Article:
The three most powerful words

by Marlon De La Torre

North Texas Catholic

5/23/2018


In Proverbs 3:5-6, Solomon urges us to trust in the Lord with all of our heart and not rely on our insight. The serenity of this simple counsel is meant to guide man to acknowledge God before ourselves, as only God can make our paths straight and clear. 

Topping this short examination of conscience is the call to be not wise in our own eyes, fear the Lord, and turn away from evil. It will be healing to your flesh and refreshment to your bones (3:7-8).

Solomon’s wisdom and counsel perfectly illustrates the perpetual opportunity God provides to seek His guidance and direction in all things. By following this simple spiritual exercise, we gain an ability to see Christ more clearly within our daily life.

The Fear of Change
The human condition is easily conditioned to seek something other than Christ. Look no further than Israel’s actions after the parting of the Red Sea, their impatience with Moses speaking with God, and the construction of the golden calf (Exodus 32). These examples state the obvious of our ancestor’s human condition; they could not let go of the past and their carnal urges were so strong within them that it drove them to live apart from God. One unique repercussion of Israel’s behavior was the extent of God’s mercy toward His children and the disciples He chose to exhibit His mercy on earth. 

Jesus the Divine Physician
A characteristic of Christ we often gloss over is that of a Divine Physician – not only a healer of the body, but primarily a healer of the soul. He redirected man to initiate an intimate relationship with Him as witnessed in His discourse on true greatness (Mk 9:33-37) or forgiving the sinful woman (Lk 7:36-50). These examples reveal Christ’s genuine desire to unite His children to Him and heal any impediment, physical or spiritual, that would hinder a genuine friendship with the Good Doctor. 

Addressing the Fear of Confession
Confession is probably the sacrament seen with the most disdain because the mere mention of the word or its equivalent (e.g., penance, conversion, forgiveness, reconciliation) calls the person to break away from their current state of being, to cease those habitual acts that are distancing oneself from Christ.

Jesus calls us to conversion; penance calls us to acknowledge our need to repent; forgiveness allows us to seek absolution; and reconciliation imparts on us God’s love (CCC 1424). By our baptism we are called continually to seek a conversion of heart as a way to embrace the love of Christ and His Church and dispel those fears that draw us away from Him. Keep in mind St. Peter’s denial thrice over was met with an infinite gaze of mercy from Christ. He absolved him right on the spot without hesitation.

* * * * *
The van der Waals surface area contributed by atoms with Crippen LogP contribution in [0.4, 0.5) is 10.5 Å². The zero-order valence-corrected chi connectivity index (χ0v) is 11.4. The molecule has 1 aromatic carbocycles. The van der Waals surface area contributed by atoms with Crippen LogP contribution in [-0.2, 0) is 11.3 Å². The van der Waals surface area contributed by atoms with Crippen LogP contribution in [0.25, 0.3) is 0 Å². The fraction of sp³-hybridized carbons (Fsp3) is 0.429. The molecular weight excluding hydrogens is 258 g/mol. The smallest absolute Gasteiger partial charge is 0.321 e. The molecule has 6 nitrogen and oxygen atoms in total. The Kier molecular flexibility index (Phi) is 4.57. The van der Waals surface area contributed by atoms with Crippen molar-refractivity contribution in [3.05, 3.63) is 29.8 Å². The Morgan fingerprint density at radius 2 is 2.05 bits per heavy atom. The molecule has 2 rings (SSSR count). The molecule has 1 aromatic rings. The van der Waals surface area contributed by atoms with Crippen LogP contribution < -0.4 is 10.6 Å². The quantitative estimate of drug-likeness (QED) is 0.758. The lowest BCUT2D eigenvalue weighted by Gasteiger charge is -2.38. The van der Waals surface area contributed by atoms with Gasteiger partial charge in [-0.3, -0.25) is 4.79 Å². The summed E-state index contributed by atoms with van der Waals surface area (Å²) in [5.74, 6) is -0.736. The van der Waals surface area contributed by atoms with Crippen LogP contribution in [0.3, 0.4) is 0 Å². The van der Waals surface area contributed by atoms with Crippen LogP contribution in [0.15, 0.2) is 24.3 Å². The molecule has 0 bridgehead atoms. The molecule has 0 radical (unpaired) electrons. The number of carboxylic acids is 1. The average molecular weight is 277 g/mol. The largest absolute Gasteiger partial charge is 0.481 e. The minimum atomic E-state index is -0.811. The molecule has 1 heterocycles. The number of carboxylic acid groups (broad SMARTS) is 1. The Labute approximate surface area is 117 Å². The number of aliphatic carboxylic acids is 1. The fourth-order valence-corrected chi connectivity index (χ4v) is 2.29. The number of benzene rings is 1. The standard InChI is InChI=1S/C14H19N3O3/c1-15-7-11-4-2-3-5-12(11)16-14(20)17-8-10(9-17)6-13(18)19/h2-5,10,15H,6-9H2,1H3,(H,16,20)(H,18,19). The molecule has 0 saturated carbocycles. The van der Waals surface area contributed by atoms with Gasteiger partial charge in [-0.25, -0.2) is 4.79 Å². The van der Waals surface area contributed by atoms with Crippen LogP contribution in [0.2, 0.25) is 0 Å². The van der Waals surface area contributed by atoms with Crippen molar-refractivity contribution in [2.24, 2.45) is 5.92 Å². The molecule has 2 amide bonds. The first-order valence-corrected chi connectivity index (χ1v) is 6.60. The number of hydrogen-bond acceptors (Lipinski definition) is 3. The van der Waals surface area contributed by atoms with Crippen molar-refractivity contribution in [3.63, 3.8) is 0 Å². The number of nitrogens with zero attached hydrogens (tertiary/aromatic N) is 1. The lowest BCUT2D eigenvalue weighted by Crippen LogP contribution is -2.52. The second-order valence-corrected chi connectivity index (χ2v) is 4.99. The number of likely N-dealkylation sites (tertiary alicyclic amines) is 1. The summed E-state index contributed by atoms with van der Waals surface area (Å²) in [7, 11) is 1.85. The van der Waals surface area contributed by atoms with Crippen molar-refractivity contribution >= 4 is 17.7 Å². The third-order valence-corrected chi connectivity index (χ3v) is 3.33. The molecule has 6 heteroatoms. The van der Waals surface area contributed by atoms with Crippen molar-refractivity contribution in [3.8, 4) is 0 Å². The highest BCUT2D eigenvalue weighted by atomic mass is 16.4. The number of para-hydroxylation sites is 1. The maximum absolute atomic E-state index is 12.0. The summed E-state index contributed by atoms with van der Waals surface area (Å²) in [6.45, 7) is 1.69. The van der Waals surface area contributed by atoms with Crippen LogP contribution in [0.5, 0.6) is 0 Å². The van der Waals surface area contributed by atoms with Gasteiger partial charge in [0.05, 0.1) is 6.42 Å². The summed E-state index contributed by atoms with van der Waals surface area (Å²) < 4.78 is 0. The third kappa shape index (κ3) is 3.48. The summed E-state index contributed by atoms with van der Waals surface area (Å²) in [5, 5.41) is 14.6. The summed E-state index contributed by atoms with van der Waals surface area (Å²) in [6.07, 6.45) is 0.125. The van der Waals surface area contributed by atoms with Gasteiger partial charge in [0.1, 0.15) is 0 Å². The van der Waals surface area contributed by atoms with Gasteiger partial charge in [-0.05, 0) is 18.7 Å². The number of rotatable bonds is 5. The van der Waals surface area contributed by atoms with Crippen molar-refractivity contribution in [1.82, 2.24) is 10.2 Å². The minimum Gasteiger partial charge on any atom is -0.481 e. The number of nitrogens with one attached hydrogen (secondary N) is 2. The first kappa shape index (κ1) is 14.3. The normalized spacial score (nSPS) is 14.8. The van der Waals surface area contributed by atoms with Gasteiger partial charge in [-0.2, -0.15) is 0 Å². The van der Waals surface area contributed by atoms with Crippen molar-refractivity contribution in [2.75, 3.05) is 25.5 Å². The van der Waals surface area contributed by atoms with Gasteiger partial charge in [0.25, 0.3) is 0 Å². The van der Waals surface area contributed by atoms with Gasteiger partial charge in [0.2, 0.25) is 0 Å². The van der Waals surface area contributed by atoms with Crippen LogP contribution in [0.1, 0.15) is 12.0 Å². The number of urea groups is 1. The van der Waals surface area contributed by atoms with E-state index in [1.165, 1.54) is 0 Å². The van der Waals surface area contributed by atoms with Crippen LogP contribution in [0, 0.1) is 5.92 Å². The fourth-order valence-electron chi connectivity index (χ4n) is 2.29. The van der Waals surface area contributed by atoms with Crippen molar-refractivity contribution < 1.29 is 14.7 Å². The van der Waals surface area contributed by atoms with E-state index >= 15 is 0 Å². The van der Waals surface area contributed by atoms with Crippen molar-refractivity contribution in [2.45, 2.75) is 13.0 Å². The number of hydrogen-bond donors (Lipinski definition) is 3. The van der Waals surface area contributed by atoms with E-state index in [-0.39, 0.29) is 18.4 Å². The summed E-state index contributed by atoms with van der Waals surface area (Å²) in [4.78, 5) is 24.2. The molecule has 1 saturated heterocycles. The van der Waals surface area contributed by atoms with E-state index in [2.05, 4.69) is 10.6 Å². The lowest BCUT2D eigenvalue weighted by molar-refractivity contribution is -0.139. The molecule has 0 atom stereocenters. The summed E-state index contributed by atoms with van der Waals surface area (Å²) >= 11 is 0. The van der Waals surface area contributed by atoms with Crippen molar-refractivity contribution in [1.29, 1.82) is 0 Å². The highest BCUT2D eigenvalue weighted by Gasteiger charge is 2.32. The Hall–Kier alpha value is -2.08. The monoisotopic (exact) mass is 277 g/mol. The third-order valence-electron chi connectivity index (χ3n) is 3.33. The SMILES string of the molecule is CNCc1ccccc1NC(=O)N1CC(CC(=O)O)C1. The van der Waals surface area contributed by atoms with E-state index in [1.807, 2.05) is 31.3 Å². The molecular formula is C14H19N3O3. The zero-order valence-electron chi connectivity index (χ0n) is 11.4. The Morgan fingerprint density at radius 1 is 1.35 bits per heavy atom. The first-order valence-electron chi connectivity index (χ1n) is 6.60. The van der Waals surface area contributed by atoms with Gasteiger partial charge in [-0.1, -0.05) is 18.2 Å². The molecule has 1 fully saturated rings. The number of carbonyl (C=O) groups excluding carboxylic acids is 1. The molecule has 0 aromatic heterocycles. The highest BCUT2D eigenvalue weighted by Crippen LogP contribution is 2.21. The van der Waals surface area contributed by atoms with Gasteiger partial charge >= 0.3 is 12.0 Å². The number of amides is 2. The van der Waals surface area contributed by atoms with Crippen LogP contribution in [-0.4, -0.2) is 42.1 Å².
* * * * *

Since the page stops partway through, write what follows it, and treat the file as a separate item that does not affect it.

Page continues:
I Absolve You
The journey toward absolution requires a contrite heart and confessing our sins. It is a free and genuine desire to seek healing for transgressions against God, His children, and the Church universal. Confession to a priest is part of the essential rite of the Church where one can validly seek reconciliation from his or her sins (Jn 20:20-23, 2 Cor 5:18)

St. Augustine reminds us “whoever confesses his sins… is already working with God….When you begin to abhor what you have made, it is then that your good works are beginning, since you are accusing yourself of your evil works. The beginning of good works is the confession of evil works. You do the truth and come to the light” (CCC 1458).

The effect of absolution within the rite of penance is reconciliation with God and the Church. It places us in the position to reject the path of death and embrace the path of life. The three most beautiful words that can bring immediate healing and release the bondage of anyone struggling with the weight of sin and its horrific effects are the words of absolution: “I absolve you.” 

Absolution conferred by the priest in persona Christi reflects Christ’s mercy as exhibited to St. Peter and directs us to sin no more, knowing that we still possess the inclination to sin due to the fall. 

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Marlon De La Torre, is the Director of Catechesis for the Diocese of Fort Worth and writes articles on catechesis, evangelization, and Christian spirtuality at KnowingIsDoing.org.

​In Proverbs 3:5-6, Solomon urges us to trust in the Lord with all of our heart and not rely on our insight. The serenity of this simple counsel is meant to guide man to acknowledge God before ourselves, as only God can make our paths straight and clear. 

Published (until 5/23/2035)
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